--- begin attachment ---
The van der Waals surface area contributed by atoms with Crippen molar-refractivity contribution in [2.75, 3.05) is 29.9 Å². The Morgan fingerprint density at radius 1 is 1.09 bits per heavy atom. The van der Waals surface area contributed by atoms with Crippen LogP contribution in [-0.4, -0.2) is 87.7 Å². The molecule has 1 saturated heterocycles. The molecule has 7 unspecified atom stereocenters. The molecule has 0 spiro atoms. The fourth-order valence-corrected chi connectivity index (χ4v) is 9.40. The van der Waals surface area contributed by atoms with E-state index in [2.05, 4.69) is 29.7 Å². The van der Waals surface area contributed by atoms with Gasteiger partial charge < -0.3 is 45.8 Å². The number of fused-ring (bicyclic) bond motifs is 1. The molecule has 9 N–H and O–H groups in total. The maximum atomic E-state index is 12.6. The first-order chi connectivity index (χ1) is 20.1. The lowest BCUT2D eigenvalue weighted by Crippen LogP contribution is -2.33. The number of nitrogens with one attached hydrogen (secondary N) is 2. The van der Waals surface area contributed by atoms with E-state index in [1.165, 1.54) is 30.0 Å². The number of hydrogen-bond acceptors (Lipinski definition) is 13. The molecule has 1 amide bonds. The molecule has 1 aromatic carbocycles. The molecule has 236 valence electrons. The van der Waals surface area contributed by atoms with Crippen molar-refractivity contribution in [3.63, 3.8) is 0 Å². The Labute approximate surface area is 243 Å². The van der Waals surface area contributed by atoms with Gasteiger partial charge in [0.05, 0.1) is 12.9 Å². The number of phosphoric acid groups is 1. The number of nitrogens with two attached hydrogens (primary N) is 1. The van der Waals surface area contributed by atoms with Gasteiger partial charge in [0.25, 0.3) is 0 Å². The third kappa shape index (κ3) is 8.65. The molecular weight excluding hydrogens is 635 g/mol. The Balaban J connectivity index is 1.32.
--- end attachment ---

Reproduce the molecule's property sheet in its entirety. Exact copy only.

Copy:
The van der Waals surface area contributed by atoms with Crippen molar-refractivity contribution in [2.75, 3.05) is 29.9 Å². The Morgan fingerprint density at radius 1 is 1.09 bits per heavy atom. The van der Waals surface area contributed by atoms with Crippen LogP contribution in [-0.4, -0.2) is 87.7 Å². The molecule has 1 saturated heterocycles. The molecule has 7 unspecified atom stereocenters. The molecule has 0 spiro atoms. The fourth-order valence-corrected chi connectivity index (χ4v) is 9.40. The van der Waals surface area contributed by atoms with E-state index in [2.05, 4.69) is 29.7 Å². The van der Waals surface area contributed by atoms with Gasteiger partial charge < -0.3 is 45.8 Å². The number of fused-ring (bicyclic) bond motifs is 1. The molecule has 9 N–H and O–H groups in total. The maximum atomic E-state index is 12.6. The first-order chi connectivity index (χ1) is 20.1. The lowest BCUT2D eigenvalue weighted by Crippen LogP contribution is -2.33. The number of nitrogens with one attached hydrogen (secondary N) is 2. The van der Waals surface area contributed by atoms with E-state index in [1.165, 1.54) is 30.0 Å². The number of hydrogen-bond acceptors (Lipinski definition) is 13. The molecule has 1 amide bonds. The molecule has 1 aromatic carbocycles. The molecule has 236 valence electrons. The van der Waals surface area contributed by atoms with Crippen molar-refractivity contribution in [3.63, 3.8) is 0 Å². The Labute approximate surface area is 243 Å². The van der Waals surface area contributed by atoms with Gasteiger partial charge in [0.05, 0.1) is 12.9 Å². The number of phosphoric acid groups is 1. The number of nitrogens with two attached hydrogens (primary N) is 1. The van der Waals surface area contributed by atoms with Gasteiger partial charge in [0.25, 0.3) is 0 Å². The third kappa shape index (κ3) is 8.65. The molecular weight excluding hydrogens is 635 g/mol. The Balaban J connectivity index is 1.32.